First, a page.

Scottsdale Mayor Jim Lane presented the Old Adobe Mission — the first Catholic parish of Our Lady of Perpetual Help and the oldest standing church in Scottsdale — with a 2014 Scottsdale Environmental Design Award at a city council meeting Sept. 9.
The Scottsdale Environmental Design Awards program encourages and recognizes aesthetically expressive sustainable designs appropriate to the upper Sonoran Desert and Scottsdale’s unique contexts. It also promotes expanded quality green and sustainable development through education by example for the general public.
The Old Adobe Mission was one of seven projects nominated for a new category: Scottsdale Legacy Projects. It recognized projects over 25 years old that were built with a unique approach to Desert Sensitive Design.
A third-party jury of building and landscape architects selected four award recipients including the Old Adobe Mission in part for its thick walls, deep-set windows and use of materials from the land during construction. Photos of the building process plus a first-hand look at some of the adobe are available for public viewing during the mission’s seasonal hours which resume next month.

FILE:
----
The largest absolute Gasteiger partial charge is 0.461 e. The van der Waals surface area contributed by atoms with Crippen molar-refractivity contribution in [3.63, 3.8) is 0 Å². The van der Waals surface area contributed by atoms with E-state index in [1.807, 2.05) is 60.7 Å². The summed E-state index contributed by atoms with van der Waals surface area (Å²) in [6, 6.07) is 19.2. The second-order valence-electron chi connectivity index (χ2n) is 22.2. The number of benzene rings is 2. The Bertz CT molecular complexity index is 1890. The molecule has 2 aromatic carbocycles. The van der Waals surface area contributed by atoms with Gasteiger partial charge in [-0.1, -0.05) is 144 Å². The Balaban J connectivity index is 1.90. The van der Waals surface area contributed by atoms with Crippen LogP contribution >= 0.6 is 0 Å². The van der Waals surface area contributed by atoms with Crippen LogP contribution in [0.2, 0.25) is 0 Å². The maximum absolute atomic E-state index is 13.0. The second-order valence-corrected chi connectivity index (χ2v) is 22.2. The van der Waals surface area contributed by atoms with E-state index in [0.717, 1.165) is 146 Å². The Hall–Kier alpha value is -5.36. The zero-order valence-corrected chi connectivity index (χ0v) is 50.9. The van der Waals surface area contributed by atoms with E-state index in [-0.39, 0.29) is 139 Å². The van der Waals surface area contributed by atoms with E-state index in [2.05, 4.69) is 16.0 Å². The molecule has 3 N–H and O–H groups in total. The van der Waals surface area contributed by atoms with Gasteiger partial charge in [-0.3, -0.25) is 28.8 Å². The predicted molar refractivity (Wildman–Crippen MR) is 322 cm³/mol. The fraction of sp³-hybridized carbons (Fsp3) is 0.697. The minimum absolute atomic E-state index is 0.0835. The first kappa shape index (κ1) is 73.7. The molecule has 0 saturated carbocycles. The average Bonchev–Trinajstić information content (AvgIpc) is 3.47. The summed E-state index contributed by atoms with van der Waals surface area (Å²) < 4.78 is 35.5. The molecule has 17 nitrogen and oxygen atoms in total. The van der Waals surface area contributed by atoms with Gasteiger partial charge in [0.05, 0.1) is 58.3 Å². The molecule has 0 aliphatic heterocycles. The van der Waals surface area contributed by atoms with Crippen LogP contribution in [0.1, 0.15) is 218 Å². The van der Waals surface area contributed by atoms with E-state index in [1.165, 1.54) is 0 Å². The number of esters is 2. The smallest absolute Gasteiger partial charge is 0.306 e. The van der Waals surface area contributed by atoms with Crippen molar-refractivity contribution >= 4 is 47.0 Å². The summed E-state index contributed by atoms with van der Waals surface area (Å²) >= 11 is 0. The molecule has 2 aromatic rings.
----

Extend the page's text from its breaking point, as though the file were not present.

Built by hand by the Mexicans who first settled in Scottsdale in the late 1910s, the Old Adobe Mission, located at 3821 N. Brown Ave., was completed in 1933. Today it stands as a monument as one of only three remaining adobe structures in downtown Scottsdale. For more information about the Old Adobe Mission, its current “Building A Legacy” Renovation Campaign, or to schedule a tour, call (480) 980-3628. The Mission officially re-opens for the season October 18, 2014.
The City of Scottsdale Environmental Design Awards are presented every two years. They were formed in recognition of a late councilman and reflect a partnership between the city’s Environmental Quality Advisory and Development Review boards, assisted by members of the American Institute of Architects and the American Society of Landscape Architects.